How to make your next restaurant outing a sustainable one
Step one: don’t order mixed berries in the dead of winter
By Suresh Doss
Intricate spice blends from Tangier, the best mangos shipped weekly from Pakistan, hyper-seasonal seafood from Japan, which arrives here daily—thanks to these long-distance arrivals, Toronto’s restaurant scene offers up authentic tastes of faraway places and reflects the city’s diversity. But they’re also one example of the ways dining out can have a negative impact on the environment.
Though we’ve made great strides in other areas of sustainability, diners still don’t tend to think about our carbon footprint—but we should, because portion sizes, where ingredients come from and even what kind of water you order at a restaurant can have consequences. Here are four easy ways to make greener choices when it comes to dining out, with advice from local chefs who are doing things the right way.
1. Order in-season produce
Restaurants that focus on local produce play an important role in creating a more sustainable culinary ecosystem.“Diners should be comfortable saying that they want to eat local. Just say,‘I only want to eat things you know the provenance of,’” says Ryan Donovan, the co-owner of Toronto’s Richmond Station.
But while Richmond Station has a strong farm-to-table ethos with a commitment to supporting local farms and producers, diners can do their part at any restaurant, just by ordering fruits and vegetables that are in season. And don’t forget about dessert, a course we tend to overlook when thinking about seasonality, says chef and food advocate Joshna Maharaj. “Reconsider ordering out-of-season fruit desserts. The mixed berries in the winter will not taste good, and that imported tropical fruit is often under ripe and flavorless.”
2. Ask where your fish is from
We’re eating more fish than ever before (according to the Food and Agriculture Organization of the United Nations, the word’s per capita fish consumption rose to above 20 kilograms a year for the first time in 2016), but it’s been well-established that our oceans are facing two serious threats: climate change and overfishing. How to get your fish fix without contributing to the problem? According to B.C. chef Ned Bell, it starts with asking the origin of the fish and how it was caught. “Bottom trawl” involves a large, weighted net that’s dragged behind a boat, and it often leads to large amounts of bycatch, or unwanted fish and marine creatures. Instead, say yes to fish caught by longlines, pots and traps, which are kind to the environment and produce minimal bycatch. “By asking [these questions], and then pulling out our wallets only when we’re satisfied with answers, we have tremendous power to influence the fishing industry,” Bell says. He also recommends diners open our minds to more than just salmon, tuna and cod. These species can be overfished or farmed in unsustainable ways—and besides, Canada is home to hundreds of other species of seafood that are just as delicious.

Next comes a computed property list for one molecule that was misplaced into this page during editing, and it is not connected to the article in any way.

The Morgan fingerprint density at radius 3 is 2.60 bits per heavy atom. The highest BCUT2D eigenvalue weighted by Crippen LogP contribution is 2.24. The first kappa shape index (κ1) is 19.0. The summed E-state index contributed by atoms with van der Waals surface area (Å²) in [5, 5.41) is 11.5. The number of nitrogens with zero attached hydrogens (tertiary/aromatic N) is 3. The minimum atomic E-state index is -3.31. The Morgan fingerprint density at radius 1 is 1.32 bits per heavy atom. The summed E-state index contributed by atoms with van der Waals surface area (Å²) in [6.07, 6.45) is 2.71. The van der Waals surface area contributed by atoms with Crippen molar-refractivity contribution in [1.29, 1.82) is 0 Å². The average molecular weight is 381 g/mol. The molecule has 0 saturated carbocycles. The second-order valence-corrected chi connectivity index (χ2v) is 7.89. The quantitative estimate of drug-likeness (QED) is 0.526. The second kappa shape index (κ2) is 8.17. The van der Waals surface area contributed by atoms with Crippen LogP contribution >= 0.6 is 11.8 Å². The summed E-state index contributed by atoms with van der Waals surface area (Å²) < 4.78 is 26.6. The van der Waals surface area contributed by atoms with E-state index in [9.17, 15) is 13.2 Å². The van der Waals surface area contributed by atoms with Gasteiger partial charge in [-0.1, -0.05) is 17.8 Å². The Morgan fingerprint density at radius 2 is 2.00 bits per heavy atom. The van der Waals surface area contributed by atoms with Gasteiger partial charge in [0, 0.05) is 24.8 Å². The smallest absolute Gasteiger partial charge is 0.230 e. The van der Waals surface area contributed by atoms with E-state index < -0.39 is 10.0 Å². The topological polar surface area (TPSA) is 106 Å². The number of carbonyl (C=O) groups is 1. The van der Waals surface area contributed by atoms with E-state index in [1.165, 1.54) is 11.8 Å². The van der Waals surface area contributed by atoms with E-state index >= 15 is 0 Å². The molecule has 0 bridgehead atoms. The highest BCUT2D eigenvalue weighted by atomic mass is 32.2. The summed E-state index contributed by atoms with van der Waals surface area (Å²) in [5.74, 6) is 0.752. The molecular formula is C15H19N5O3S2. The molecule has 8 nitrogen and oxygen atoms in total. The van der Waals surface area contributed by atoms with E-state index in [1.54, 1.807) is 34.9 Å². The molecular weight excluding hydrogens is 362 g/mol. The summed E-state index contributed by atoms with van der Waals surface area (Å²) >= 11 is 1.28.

3. Drink tap water
If there’s one simple decision to make the world a better place, it’s this: Say no to bottled water. And it’s not just because of plastic or glass waste – a litre of water weighs a kilo. Now think about how much fuel it takes to ship a case of water halfway around the world, by plane or barge. The GTA has access to safe (free!) water, so opt for tap when dining out. Bonus: Ditch the Styrofoam containers, too. If you’re getting takeout from your favourite neighbourhood spot, consider bringing your own containers for the restaurant to use when packaging your food. And tell them you don’t need plastic cutlery or bags. (Photography by Lillian/AdobeStock)
4. Order less food
Brock Shepherd, a Toronto food entrepreneur and the operator of Damn Fine Foods, says diners should be mindful of portion sizes. In Canada, food waste is a $31 billion problem, but diners who share a main or skip the app are helping. “We tend to waste a lot of food here in Toronto, and one way to reduce that is by portion control,” Shepherd says. That’s especially true when it comes to meat. Shepherd suggests diners—and chefs!—take a page from South East Asian cuisine, where meat accents large portions of vegetables instead of taking the starring role.
Today’s diners have more choice than ever before, and we’re taking advantage of it—a recent Capital One Canada and Credit Canada survey says we spend about $200 on restaurant meals and takeout. But remember: every time you spend money, you’re casting a vote for the kind of world you want to live in. So, while there are no perfect solutions, Maharaj says small actions still help. “I recommend taking the time to consider a few values that are important to you, and taking those out with you when you eat. If you can accomplish even one, it’s a win.”